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DeSantis touted effort to combat illegal immigration. Most arrests were residents legally.

Florida Gov. Ron DeSantis has put a focus on immigration issues.
In the last two years, Florida Gov. Ron DeSantis has agreed to spend at least $1.6 million to send state law enforcement officers to the southern border in Texas to fight illegal immigration. DeSantis, center, and Texas Gov. Greg Abbott, right, hold a news conference in Del Rio, Texas, in 2021 to talk about a three-week effort to enforce the U.S.-Mexico border.
In the last two years, Florida Gov. Ron DeSantis has agreed to spend at least $1.6 million to send state law enforcement officers to the southern border in Texas to fight illegal immigration. DeSantis, center, and Texas Gov. Greg Abbott, right, hold a news conference in Del Rio, Texas, in 2021 to talk about a three-week effort to enforce the U.S.-Mexico border. [ ANA CEBALLOS, Times/Herald ]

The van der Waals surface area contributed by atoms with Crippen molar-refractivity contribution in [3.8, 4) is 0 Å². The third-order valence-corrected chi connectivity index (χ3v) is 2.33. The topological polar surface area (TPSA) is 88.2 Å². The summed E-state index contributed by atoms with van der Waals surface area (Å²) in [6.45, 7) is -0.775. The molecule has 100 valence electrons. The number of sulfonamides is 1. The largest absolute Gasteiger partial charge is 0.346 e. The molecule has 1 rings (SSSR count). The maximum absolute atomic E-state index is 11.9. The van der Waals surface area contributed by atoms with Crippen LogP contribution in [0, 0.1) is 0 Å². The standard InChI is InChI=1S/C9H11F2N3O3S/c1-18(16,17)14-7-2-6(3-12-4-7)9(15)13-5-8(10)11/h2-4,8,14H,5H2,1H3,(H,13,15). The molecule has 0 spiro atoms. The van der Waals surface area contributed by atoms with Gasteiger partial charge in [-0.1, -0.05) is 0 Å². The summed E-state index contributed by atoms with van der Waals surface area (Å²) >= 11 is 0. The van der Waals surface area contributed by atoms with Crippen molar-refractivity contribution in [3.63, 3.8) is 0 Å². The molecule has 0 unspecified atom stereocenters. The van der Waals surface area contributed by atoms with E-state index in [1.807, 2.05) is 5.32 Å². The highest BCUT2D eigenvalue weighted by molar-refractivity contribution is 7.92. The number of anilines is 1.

Published Jul. 28|Updated Jul. 28

TALLAHASSEE — Inside a packed room at the Escambia County Sheriff’s Office in June, Gov. Ron DeSantis talked about the many ways his administration is trying to “keep illegals out of the state of Florida” in response to President Joe Biden’s immigration policies.

He highlighted a state-led law enforcement operation, which took place June 7-9 in four counties in northwest Florida. When talking about outcomes, the governor’s message was unmistakable: The state was doing its part to combat illegal immigration because it had arrested several “illegal aliens.”

“They were able to recover these illegal aliens and enough fentanyl to kill off 2,000 people in the state of Florida,” DeSantis said at the news conference in Pensacola.